The success of Kearney’s hauling business led him to confront a growing city-supported hauling monopoly, which thrust him into the political arena. He was self-educated, literate, and furthered his knowledge by weekly participation in the Lyceum of Self-Culture. He was an engaging speaker for those that shared his sentiments and quickly grew in popularity amongst the disgruntled and unemployed. To fortify his political leanings, Kearney applied to a rising American socialist group, the Workingmen’s Party of the United States. But his application was denied because he was viewed as too extreme, so he went his own way.
In 1877, he founded the Workingman’s Party of California taking the position of President with J.G. Day as Vice President and H.L. Knight as Secretary. The Workingmen’s Party of California was the instigator behind the San Francisco’s Riot of 1877, which was depicted in the penultimate Season 2 episode of Warrior “Enter the Dragon.” Kearney was one of the most outspoken anti-Chinese ralliers so the season finale reveal that Kearney is the inspiration for Leary is a significant tease for those that know this history. It charts a nefarious path for Leary should Warrior season 3 become a reality.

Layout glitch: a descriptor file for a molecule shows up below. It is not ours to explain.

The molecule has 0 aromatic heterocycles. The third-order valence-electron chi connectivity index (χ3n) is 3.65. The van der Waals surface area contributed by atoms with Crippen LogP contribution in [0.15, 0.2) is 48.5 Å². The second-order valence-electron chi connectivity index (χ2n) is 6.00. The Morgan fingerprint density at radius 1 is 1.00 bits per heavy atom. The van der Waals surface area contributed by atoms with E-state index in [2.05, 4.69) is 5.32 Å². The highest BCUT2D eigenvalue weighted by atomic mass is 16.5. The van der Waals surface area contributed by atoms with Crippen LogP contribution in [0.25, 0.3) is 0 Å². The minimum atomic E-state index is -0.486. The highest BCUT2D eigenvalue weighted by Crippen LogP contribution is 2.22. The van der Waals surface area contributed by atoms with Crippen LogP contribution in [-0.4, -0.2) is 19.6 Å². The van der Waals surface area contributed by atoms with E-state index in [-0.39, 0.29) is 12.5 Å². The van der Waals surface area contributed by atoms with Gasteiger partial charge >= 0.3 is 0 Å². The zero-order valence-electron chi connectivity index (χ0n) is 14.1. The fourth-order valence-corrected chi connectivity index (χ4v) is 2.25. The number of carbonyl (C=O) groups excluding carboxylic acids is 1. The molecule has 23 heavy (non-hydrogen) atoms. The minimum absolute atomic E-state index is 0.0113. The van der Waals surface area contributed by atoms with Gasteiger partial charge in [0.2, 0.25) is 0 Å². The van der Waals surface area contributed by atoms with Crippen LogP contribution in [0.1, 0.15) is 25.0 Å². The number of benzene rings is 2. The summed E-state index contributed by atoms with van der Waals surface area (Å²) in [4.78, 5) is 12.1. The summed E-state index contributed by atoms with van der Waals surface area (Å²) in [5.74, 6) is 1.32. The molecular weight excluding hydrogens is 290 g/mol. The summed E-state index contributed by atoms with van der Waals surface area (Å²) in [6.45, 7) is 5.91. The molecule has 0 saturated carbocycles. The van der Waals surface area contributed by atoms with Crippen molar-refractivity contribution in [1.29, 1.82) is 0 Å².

As a public speaker, Kearney was a provocateur who often endorsed violence. And yet, his overall ideology, while incendiary, was inconsistent. He protested unemployment, banking corruption, unfair taxation, and the growing monopolies, and gained the most ground attacking capitalists who employed cheaper Chinese labor. Kearney propounded the rallying cry “The Chinese must go!” and was quoted as saying “A little judicious hanging right here and now will be the best course to pursue with the capitalists and the stock sharps who are all the time robbing us.” He warned “Remember Judge Lynch.” He was arrested repeatedly for inciting violence, but was repeatedly acquitted.
Ironically, his opposers often pointed out that Kearney was himself an immigrant, so his xenophobia was fundamentally hypocritical. Nevertheless, he amassed a significant following, predominantly amongst angst-ridden unemployed Irish. His followers were called Kearneyites, and they became a formidable, yet short-lived political force that once sent 51 delegates to the California constitutional convention. In 1878, the Workingmen’s Party of California won 11 seats in the State Senate at 17 seats in the State Assembly. They were influential in the passage of the Chinese Exclusion Act of 1882, or at the very least, Kearney took credit for that Act later. But by then, Kearney’s notoriety had faded.